Open Letter to Shia LaBeouf re: Your Arrest, Your Apology and Your Addiction

Don’t apologize for your behaviour, apologize for your privilege

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Actor Shia LaBeouf at his anti-Donald Trump protest, wearing a red poncho, red hat and plaid jacket

(Photo: Getty)

Dear Shia LaBeouf,

When an ex-child star like yourself takes a wrong turn and begins their fall from grace, a small part of our inner child desperately grasps on to those fond Disney Channel memories. We always hope—and we’re being completely genuine—that you will turn out just fine. But you’ve become a celebrity that people love to hate; someone even punched your lookalike, thinking it was you. Shia, we don’t enjoy seeing you mess up.

As a celeb who’s been so outspoken about systemic racism and violence, you weren’t someone we expected to go on a racist tirade after being arrested for disorderly conduct (well, the arrest part wasn’t really a surprise since it’s happened before). But on July 8, that’s exactly what went down, and there’s video footage to prove it.

We were rooting for you but your latest antics have gone way too far.

In your expletive-filled rant, you claim you were being arrested for “being white” and went on to say, “You got a president that don’t give a f-ck about you, and you’re stuck in a police force that doesn’t give a f-ck about you. You want to arrest white people who give a f-ck?” In the video footage, you even tell a Black police officer that he’s going to hell because of his skin colour. While we can perhaps understand the intent behind the first two statements—which were presumably nods to President Donald Trump’s racist policies and racism in the American police force—we still aren’t really sure why some people on Twitter are jumping to your defence.

Sorry, Shia, but it might take a while for you to recover from this, if you ever do. Your white privilege is showing, and it ain’t pretty.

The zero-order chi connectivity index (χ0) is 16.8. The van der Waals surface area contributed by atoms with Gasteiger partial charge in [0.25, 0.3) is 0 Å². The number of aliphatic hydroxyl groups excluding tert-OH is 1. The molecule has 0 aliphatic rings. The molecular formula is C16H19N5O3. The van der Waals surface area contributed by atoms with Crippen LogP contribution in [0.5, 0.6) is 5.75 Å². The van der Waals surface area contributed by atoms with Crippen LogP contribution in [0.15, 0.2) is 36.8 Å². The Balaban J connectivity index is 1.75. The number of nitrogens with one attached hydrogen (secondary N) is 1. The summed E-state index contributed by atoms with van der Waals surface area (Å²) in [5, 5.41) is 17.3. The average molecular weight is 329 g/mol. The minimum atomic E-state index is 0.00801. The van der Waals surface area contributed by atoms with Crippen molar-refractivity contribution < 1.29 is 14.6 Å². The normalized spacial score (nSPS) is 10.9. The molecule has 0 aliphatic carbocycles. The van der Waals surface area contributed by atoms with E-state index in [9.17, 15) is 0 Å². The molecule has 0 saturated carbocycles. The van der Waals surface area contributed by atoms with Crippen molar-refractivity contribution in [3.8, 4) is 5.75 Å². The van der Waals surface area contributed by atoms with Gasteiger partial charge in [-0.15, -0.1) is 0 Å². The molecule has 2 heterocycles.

Here’s the thing: you don’t get to decide when to be anti-establishment and supportive of anti-racist movements, and when to use your white privilege to help you out of sticky situations. You don’t get to pat yourself on the back for being progressive, and then use your prior good deeds as a get-out-of-jail-free card when racism slips out. You do not get to be inclusive, only on your terms. And it’s certainly not OK to use addiction as an excuse, as much your struggle may have been a contributing factor to your outburst.

In the apology letter you released on July 12, you wrote, “I am deeply ashamed of my behavior and make no excuses for it. My outright disrespect for authority is problematic to say the least, and completely destructive to say the worst. It is a new low. A low I hope is a bottom. I have been struggling with addiction publicly for far too long.”

Addiction does not cause racism. While your open struggle with substance abuse is one we’re sympathetic of, using it to mask the privilege you practiced here is wrong. Don’t apologize for your behaviour, apologize for your privilege.

Your name didn’t always incite rage. You were the curly-haired goofball that kept us laughing on Even Stevens and you displayed effortless talent as outlaw vagabond-cum-magazine salesman Jake in American Honey—a role that was more or less a scripted version of yourself. We were rooting for you to become something big. You had so many opportunities to impress us and, sometimes, you did.

You started to actually do pretty cool, progressive things with your fame, justifying our continued (albeit confusing to some) obsession with you. Many in the United States were grieving when Donald Trump became President. In response, you launched #HeWillNotDivideUs, an artistic protest against Trump-era racism. When you set up a video camera outside New York City’s Museum of the Moving Image and asked people to chant, “He will not divide us” into a live-stream camera, we were into it.

We stuck by you when you were arrested for allegedly assaulting a neo-Nazi who crashed your #HWNDU art installation with his anti-Semitic slurs. We supported you when you left Broadway show, Orphans, after your “beouf” with Alec Baldwin—himself no stranger to controversy—citing creative differences. And the only Transformers movie we watched was the one you were in which, in our humble opinion, was pretty darn generous of us.

Over the past five or so years, watching you has been equal parts cringe-worthy as it’s been provocative. Your strange behaviour—like wearing a paper bag over your head at a movie premiere and dressing like a college kid late for his 8 a.m. class—has been entertaining, to say the least. We sorta saw you then as a wayward child—we kept a close eye, but let you wander off to experiment and soul-search (or create “performance art,” as you like to call it).

But we can’t—and won’t—separate the art from the artist this time. You have to take responsibility for your actions and check your privilege at the door. Nevertheless, we are hopeful for your recovery and future sobriety.

Sincerely,

FLARE

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